Are oral corticosteroid bursts linked to adverse events?

April 28, 2021
Miranda Hester

Ms. Hester is Content Specialist with Contemporary OB/GYN and Contemporary Pediatrics.

Oral corticosteroids are commonly prescribed, but long-term use can lead to certain adverse outcomes. A new study takes a look at whether using a corticosteroid burst could mitigate those risks.

Oral corticosteroids are a common treatment for inflammatory bowel disease and asthma. However, long-term use of them has been linked to a number of adverse outcomes such as infections, glaucoma, and hyperglycemia. To avoid those outcomes, some clinicians have started using them in corticosteroid bursts, which is defined as using them for 14 days or fewer. A study in JAMA Pediatrics looks at whether there are other potential harms because of such bursts.1

Investigators used data from the National Health Insurance Research Database in Taiwan from January 2013 and December 2017. They included patients aged 18 years and younger. Incidence rates for 4 types of severe adverse events: gastrointestinal bleeding, sepsis, pneumonia, and glaucoma were calculated for both patients who received and did not receive corticosteroid bursts.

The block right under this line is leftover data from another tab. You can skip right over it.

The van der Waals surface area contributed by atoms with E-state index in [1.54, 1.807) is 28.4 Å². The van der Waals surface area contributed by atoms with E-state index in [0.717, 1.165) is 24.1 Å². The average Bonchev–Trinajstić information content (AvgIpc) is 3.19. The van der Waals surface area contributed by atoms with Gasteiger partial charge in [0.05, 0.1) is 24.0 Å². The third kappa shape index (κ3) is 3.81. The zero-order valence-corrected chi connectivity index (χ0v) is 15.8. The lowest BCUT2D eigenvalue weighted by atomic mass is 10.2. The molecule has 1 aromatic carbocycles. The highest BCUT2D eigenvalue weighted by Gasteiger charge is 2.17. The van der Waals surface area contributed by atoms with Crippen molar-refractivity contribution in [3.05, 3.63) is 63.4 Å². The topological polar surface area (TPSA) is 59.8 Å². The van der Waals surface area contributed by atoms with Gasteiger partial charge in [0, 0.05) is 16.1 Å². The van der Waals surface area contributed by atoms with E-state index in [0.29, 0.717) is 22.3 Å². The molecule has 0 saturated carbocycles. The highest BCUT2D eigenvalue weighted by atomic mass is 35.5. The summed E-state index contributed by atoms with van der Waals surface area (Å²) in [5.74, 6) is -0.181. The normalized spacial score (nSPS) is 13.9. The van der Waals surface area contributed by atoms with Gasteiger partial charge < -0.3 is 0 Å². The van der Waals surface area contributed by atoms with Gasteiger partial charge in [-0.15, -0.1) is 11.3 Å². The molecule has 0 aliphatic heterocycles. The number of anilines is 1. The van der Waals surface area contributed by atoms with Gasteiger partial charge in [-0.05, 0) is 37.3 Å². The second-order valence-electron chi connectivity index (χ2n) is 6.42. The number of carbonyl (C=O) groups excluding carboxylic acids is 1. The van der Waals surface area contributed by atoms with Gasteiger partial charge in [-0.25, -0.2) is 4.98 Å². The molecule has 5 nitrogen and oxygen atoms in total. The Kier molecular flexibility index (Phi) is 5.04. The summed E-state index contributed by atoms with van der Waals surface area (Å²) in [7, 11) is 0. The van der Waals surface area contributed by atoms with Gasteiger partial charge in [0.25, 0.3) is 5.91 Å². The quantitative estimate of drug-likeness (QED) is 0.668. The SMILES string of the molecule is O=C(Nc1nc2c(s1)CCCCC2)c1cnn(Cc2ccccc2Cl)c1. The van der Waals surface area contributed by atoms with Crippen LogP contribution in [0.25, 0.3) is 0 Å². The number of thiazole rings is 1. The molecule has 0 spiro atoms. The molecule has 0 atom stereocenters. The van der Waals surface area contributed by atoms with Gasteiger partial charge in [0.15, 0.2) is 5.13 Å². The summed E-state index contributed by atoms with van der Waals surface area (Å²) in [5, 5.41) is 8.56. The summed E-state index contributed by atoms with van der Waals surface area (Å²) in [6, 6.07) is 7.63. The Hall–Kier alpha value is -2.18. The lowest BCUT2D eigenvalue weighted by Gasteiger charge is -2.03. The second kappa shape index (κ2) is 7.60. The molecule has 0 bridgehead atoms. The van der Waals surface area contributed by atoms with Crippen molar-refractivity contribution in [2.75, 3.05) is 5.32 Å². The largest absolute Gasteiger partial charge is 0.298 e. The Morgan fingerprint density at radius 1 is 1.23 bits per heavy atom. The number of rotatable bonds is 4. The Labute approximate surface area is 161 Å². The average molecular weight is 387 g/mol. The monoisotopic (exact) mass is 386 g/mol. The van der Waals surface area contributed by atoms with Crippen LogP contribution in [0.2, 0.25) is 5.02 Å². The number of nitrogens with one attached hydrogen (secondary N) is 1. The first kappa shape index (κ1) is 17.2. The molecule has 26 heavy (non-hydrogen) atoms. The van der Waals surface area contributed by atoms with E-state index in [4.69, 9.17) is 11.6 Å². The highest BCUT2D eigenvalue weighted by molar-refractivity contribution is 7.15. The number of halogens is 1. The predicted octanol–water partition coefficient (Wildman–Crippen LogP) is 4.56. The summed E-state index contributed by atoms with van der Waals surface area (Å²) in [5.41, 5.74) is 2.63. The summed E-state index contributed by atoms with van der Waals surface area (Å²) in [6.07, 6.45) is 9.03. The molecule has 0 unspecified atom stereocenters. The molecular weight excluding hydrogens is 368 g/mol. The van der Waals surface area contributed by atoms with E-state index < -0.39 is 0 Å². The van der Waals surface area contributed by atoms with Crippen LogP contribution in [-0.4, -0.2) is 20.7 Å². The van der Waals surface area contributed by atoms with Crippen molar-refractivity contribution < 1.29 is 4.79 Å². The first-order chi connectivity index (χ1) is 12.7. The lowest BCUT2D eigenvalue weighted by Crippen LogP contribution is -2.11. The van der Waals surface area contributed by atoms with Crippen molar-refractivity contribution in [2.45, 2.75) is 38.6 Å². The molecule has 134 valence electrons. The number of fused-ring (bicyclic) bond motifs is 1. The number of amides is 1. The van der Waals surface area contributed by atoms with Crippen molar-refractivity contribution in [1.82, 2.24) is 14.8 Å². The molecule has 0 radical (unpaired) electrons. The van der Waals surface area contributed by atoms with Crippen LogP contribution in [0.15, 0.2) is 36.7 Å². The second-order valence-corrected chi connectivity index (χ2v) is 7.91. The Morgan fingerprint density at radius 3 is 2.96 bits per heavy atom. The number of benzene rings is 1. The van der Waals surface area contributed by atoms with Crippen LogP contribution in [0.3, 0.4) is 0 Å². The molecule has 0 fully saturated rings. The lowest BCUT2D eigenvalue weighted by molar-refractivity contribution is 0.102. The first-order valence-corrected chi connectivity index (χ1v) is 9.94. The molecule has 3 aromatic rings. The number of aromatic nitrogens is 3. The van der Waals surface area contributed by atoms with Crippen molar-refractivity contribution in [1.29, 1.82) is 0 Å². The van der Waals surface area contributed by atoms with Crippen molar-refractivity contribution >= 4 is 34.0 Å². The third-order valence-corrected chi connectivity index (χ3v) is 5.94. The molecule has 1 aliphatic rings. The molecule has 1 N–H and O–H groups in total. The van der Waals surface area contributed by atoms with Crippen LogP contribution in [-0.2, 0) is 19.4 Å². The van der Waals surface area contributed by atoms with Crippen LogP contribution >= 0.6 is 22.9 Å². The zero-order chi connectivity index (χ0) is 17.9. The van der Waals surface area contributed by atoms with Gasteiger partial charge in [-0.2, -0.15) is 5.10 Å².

A total of 4,542,623 children were included in the study of which 23% had been prescribed a single corticosteroid bursts. The most common reasons for being prescribed a single corticosteroid burst were allergic diseases and acute respiratory tract infections. The incidence rate differences per 1000 person-years between children who received a single corticosteroid burst and those who did not were 9.35 (95% CI, 9.19-9.51) for pneumonia, 0.01 (95% CI, 0.01-0.03), 0.60 (95% CI, 0.55-0.64) for gastrointestinal bleeding, and 0.03 (95% CI, 0.02-0.05) for sepsis. The incidence rate ratios (IRRs) within 5 to 30 days after the burst were 2.19 (95% CI, 2.13-2.25) for pneumonia, 0.98 (95% CI, 0.85-1.13) for glaucoma, 2.02 (95% CI, 1.55-2.64) for sepsis, and 1.41 (95% CI, 1.27-1.57) for gastrointestinal bleeding. In the 31 to 90 days after administration, the IRRs were 1.08 (95% CI, 0.88-1.32) for sepsis, 1.09 (95% CI, 1.07-1.11) for pneumonia, 1.10 (95% CI, 1.02-1.19) for gastrointestinal bleeding, and 0.95 (95% CI, 0.85-1.06) for glaucoma.

The investigators concluded that corticosteroid bursts are linked to a 1.4-to 2.2-fold increased risk of sepsis, pneumonia, and gastrointestinal bleeding in the first month after starting corticosteroid. However, this increased risk is lessened in the subsequent 31 to 90 days. When considering using oral corticosteroid bursts, clinicians should consider the risks.

Reference

1. Yao T, Wang J, Chang S, et al. Association of oral corticosteroid bursts with severe adverse events in children. JAMA Pediatr. April 19, 2021. Epub ahead of print. doi:10.1001/jamapediatrics.2021.0433